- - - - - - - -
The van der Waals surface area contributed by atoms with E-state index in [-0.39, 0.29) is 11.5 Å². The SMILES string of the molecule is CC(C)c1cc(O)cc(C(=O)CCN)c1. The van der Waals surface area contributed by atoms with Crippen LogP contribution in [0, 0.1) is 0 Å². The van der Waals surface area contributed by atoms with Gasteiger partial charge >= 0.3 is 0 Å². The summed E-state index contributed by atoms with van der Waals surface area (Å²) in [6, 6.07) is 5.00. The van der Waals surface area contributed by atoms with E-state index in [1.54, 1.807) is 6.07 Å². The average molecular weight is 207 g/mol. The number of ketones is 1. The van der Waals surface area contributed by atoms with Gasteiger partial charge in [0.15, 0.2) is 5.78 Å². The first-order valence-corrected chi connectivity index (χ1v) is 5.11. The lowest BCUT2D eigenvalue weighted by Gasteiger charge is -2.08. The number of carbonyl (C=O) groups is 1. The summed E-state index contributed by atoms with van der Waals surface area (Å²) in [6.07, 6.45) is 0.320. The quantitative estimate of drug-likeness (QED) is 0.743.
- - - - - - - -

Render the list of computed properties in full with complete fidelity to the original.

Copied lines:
The van der Waals surface area contributed by atoms with E-state index in [-0.39, 0.29) is 11.5 Å². The SMILES string of the molecule is CC(C)c1cc(O)cc(C(=O)CCN)c1. The van der Waals surface area contributed by atoms with Crippen LogP contribution in [0, 0.1) is 0 Å². The van der Waals surface area contributed by atoms with Gasteiger partial charge >= 0.3 is 0 Å². The summed E-state index contributed by atoms with van der Waals surface area (Å²) in [6, 6.07) is 5.00. The van der Waals surface area contributed by atoms with E-state index in [1.54, 1.807) is 6.07 Å². The average molecular weight is 207 g/mol. The number of ketones is 1. The van der Waals surface area contributed by atoms with Gasteiger partial charge in [0.15, 0.2) is 5.78 Å². The first-order valence-corrected chi connectivity index (χ1v) is 5.11. The lowest BCUT2D eigenvalue weighted by Gasteiger charge is -2.08. The number of carbonyl (C=O) groups is 1. The summed E-state index contributed by atoms with van der Waals surface area (Å²) in [6.07, 6.45) is 0.320. The quantitative estimate of drug-likeness (QED) is 0.743.